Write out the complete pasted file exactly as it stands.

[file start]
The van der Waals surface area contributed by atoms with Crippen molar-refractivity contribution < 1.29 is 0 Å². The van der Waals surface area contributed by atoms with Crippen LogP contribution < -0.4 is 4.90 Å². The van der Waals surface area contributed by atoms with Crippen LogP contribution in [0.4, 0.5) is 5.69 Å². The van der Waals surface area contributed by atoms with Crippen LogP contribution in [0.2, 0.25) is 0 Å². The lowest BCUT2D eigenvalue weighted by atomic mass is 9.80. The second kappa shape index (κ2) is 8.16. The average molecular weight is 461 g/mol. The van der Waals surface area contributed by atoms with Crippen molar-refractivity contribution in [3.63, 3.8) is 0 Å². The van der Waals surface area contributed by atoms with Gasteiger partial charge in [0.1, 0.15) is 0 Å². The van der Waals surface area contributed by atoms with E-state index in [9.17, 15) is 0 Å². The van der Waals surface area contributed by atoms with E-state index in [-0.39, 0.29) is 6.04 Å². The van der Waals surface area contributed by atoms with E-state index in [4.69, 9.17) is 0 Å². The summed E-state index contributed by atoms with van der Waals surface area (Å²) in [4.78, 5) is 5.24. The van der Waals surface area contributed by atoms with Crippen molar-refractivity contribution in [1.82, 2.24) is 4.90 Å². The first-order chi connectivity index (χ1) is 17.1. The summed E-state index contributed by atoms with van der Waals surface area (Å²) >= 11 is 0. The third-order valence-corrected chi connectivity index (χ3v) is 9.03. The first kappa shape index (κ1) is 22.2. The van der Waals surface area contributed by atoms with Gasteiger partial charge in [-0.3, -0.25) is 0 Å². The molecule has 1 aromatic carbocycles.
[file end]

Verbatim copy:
The van der Waals surface area contributed by atoms with Crippen molar-refractivity contribution < 1.29 is 0 Å². The van der Waals surface area contributed by atoms with Crippen LogP contribution < -0.4 is 4.90 Å². The van der Waals surface area contributed by atoms with Crippen LogP contribution in [0.4, 0.5) is 5.69 Å². The van der Waals surface area contributed by atoms with Crippen LogP contribution in [0.2, 0.25) is 0 Å². The lowest BCUT2D eigenvalue weighted by atomic mass is 9.80. The second kappa shape index (κ2) is 8.16. The average molecular weight is 461 g/mol. The van der Waals surface area contributed by atoms with Crippen molar-refractivity contribution in [3.63, 3.8) is 0 Å². The van der Waals surface area contributed by atoms with Gasteiger partial charge in [0.1, 0.15) is 0 Å². The van der Waals surface area contributed by atoms with E-state index in [9.17, 15) is 0 Å². The van der Waals surface area contributed by atoms with E-state index in [-0.39, 0.29) is 6.04 Å². The van der Waals surface area contributed by atoms with E-state index in [4.69, 9.17) is 0 Å². The summed E-state index contributed by atoms with van der Waals surface area (Å²) in [4.78, 5) is 5.24. The van der Waals surface area contributed by atoms with Crippen molar-refractivity contribution in [1.82, 2.24) is 4.90 Å². The first-order chi connectivity index (χ1) is 17.1. The summed E-state index contributed by atoms with van der Waals surface area (Å²) >= 11 is 0. The third-order valence-corrected chi connectivity index (χ3v) is 9.03. The first kappa shape index (κ1) is 22.2. The van der Waals surface area contributed by atoms with Gasteiger partial charge in [-0.3, -0.25) is 0 Å². The molecule has 1 aromatic carbocycles.